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Hollywood Presbyterian Pays $17,000 after Ransomware Attack

The ransomware attack reportedly did not affect patient care, nor did it affect the integrity or accuracy of the EHR files.

By Sara Heath

- Hollywood Presbyterian Medical Center (HPMC) has paid $17,000 after a ransomware attack, which encrypted its EHR and demanded the sum of money in exchange for the encryption key.

ransomware attack hollywood presbyterian

According to a public statement from the hospital, there is no sign that any information stored on the EHR has been misused or accessed by unauthorized individuals. The extent of the hack was reportedly the encryption of the files.

HPMC discovered the breach on February 5 after staff members reported issues accessing parts of the hospital network. The hospital explained that it then began a thorough investigation, discovering that it had fallen victim to a malware attack that kept them from accessing patient medical files stored in their EHR. Local authorities were then contacted.

The ransom for the breach was 40 bitcoins, an equivalent of $17,000. HPMC emphasized that the reports of a 9,000 bitcoin, or $3.4 million, ransom are incorrect.

The hospital stated that it paid the $17,000 ransom because that is typically the quickest and easiest way to regain access to its EHR files, and that it was in the best interest of the hospital and its patients that it pays the ransom.

Full access to the EHR was regained on February 15. According to HPMC, all of its records have been completely cleansed of the malware and checked for adequate security standards.

The statement from the hospital, signed by CEO and president Allen Stefanek, thanked HPMC staff and technical workers for mitigating the issue in a professional and timely manner.

“I am very proud of the dedication and hard work of our staff who have maintained the highest level of service, compassion and quality of care to our patients throughout this process,” Stefanek wrote. “I am also thankful for the efforts of the technical staff as the EMR systems were restored, and their continued efforts as other systems are brought back online.”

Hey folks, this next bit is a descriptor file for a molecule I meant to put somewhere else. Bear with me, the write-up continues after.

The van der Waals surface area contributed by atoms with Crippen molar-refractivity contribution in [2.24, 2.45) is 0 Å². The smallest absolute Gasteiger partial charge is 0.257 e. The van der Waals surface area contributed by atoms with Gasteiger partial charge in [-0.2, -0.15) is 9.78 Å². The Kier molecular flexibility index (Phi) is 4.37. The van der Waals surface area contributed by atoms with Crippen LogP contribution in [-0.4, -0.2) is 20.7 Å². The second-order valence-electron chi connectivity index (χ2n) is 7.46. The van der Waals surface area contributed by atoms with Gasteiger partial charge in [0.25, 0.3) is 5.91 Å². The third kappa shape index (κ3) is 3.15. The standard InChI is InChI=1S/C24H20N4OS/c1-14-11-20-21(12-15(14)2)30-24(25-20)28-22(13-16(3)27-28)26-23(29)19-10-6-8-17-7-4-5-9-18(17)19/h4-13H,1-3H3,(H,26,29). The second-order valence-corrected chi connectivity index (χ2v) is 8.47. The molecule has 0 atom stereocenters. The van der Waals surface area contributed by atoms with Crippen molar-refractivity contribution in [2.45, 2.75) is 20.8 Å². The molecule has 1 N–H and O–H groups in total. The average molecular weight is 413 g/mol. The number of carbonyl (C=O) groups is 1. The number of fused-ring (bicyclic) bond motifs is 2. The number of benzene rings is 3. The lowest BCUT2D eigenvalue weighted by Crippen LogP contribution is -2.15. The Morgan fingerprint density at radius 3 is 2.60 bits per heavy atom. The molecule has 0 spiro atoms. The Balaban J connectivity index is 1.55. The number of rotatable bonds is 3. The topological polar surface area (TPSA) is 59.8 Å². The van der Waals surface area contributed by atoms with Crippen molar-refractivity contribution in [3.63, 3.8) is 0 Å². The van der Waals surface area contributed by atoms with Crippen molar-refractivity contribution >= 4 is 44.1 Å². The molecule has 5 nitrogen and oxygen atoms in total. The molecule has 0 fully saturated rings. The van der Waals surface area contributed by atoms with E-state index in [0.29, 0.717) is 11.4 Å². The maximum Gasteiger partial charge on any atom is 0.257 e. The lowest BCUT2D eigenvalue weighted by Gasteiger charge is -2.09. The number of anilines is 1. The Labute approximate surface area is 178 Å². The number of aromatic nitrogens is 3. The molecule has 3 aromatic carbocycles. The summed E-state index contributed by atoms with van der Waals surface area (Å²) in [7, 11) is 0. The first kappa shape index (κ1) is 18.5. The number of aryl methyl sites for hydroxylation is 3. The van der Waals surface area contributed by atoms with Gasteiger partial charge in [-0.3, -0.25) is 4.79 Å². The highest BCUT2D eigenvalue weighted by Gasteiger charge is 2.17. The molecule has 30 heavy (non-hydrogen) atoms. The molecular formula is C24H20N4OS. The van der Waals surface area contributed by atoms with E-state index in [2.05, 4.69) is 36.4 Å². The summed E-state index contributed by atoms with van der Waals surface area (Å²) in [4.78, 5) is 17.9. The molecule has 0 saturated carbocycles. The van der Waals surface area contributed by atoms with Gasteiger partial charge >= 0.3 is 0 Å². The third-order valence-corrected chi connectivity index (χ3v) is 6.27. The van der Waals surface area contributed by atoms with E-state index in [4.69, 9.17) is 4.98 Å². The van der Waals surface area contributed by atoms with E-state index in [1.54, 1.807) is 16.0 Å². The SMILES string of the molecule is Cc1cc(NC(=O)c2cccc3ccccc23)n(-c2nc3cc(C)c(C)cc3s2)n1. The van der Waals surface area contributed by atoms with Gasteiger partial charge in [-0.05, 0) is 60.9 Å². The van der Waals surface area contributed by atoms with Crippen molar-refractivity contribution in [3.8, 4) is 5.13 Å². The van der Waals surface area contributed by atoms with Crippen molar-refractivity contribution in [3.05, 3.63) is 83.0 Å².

These kinds of ransom attacks are rather uncommon in hospitals, Phil Lieberman, a cybersecurity expert, told the LA Times.

“I have never heard of this kind of attack trying to shut down a hospital. This puts lives at risk, and it is sickening to see such an act,” he said. “Health management systems are beginning to tighten their security.”

According to Parham Eftekhari, ICIT co-founder and senior fellow, these kinds of ransomware attacks could continue to plague the healthcare industry in the future.

“As we have seen in the recent attack on Hollywood Presbyterian, hackers are able to completely paralyze an organization until it pays a ransom which may or may not unlock their systems and data,” he said earlier this week in an interview with HealthITSecurity.com. “The hundreds of thousands or millions of dollars paid in ransom is a small price to pay for an organization when faced with the alternative of losing everything and threat actors know it.”

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